Younger v. Harris was decided by the U.S. Supreme Court on February 23, 1971. John Harris Jr. had been indicted in a California state court and charged with violation of the California Criminal Syndicalism Act. He filed a complaint in the federal district court seeking an injunction to restrain Evelle J. Younger, the state district attorney, from proceeding with the prosecution on the grounds that it infringed upon his rights of free speech and press as guaranteed by the First and Fourteenth Amendments of the U.S. Constitution.
A three-judge panel of the appropriate federal district court granted the injunctive relief restraining Younger from prosecuting the pending state criminal action. The panel also held that the California Criminal Syndicalism Act was void for vagueness and overbreadth in violation of the U.S. Constitution.
The U.S. Supreme Court reversed the district court panel, holding that enjoining Younger from prosecuting the California statutes was a violation of the national policy prohibiting federal courts from enjoining state court proceedings except in special circumstances that were not applicable to this case.
The Court reasoned that since the founding of the United States, Congress has manifested a desire to permit state courts to try state cases free from interference by federal courts. The Court explicitly noted that there had been only three congressional and one judicial exception to the general rule prohibiting federal interference with state court proceedings. The opinion recognized the exceptions as (1) when expressly authorized by Act of Congress, (2) where necessary in aid of the federal court’s jurisdiction, and (3) to protect or effectuate judgments of the federal court. The judicial exception, allowing federal interference with a state criminal proceeding, was described as where a person about to be prosecuted in a state court could show that, unless the state prosecution was enjoined, he would suffer irreparable damages. None of the exceptions was present in Younger.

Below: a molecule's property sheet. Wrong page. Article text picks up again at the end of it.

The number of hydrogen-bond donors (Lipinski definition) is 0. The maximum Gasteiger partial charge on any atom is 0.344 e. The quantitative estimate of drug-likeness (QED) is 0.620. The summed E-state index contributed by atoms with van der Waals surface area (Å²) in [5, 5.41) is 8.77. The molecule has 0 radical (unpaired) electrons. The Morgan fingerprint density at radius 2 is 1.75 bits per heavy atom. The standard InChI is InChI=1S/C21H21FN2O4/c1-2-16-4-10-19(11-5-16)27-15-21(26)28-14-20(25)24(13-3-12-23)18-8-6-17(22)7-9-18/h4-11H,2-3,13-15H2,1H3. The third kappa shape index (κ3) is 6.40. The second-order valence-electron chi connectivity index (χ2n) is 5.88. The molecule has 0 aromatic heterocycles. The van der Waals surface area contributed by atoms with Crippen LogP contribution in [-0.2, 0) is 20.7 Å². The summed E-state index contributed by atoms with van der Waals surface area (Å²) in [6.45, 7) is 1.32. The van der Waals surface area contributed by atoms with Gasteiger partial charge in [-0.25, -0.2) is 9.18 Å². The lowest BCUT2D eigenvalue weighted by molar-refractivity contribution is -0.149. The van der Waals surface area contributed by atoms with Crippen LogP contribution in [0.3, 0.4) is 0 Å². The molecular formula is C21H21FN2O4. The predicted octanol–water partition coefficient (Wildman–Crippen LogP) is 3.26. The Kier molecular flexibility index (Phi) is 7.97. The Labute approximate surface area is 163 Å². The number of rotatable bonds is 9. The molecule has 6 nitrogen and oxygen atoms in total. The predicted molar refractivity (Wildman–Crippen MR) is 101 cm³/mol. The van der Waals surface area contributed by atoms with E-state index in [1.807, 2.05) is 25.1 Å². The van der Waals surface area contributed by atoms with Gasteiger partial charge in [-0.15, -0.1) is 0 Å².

The Younger opinion explicitly recognized that the underlying reason for prohibiting the district court from interfering with state criminal prosecutions was the notion of “comity, i.e., a proper respect for state functions in recognition of the fact that America is composed of a union of separate state governments which should be left free to perform their separate functions in their separate ways.” This relationship between the federal and state governments was described by the Court as “our federalism.”
“Our federalism” was described as representing a system in which there is a sensitivity to the legitimate interests of both the state and national governments, protecting federal rights and interests, but endeavoring to do so in ways that will not unduly interfere with the legitimate sphere of influence or the states.
SEE ALSO: Abstention; Comity; Michigan v. Long; New Judicial Federalism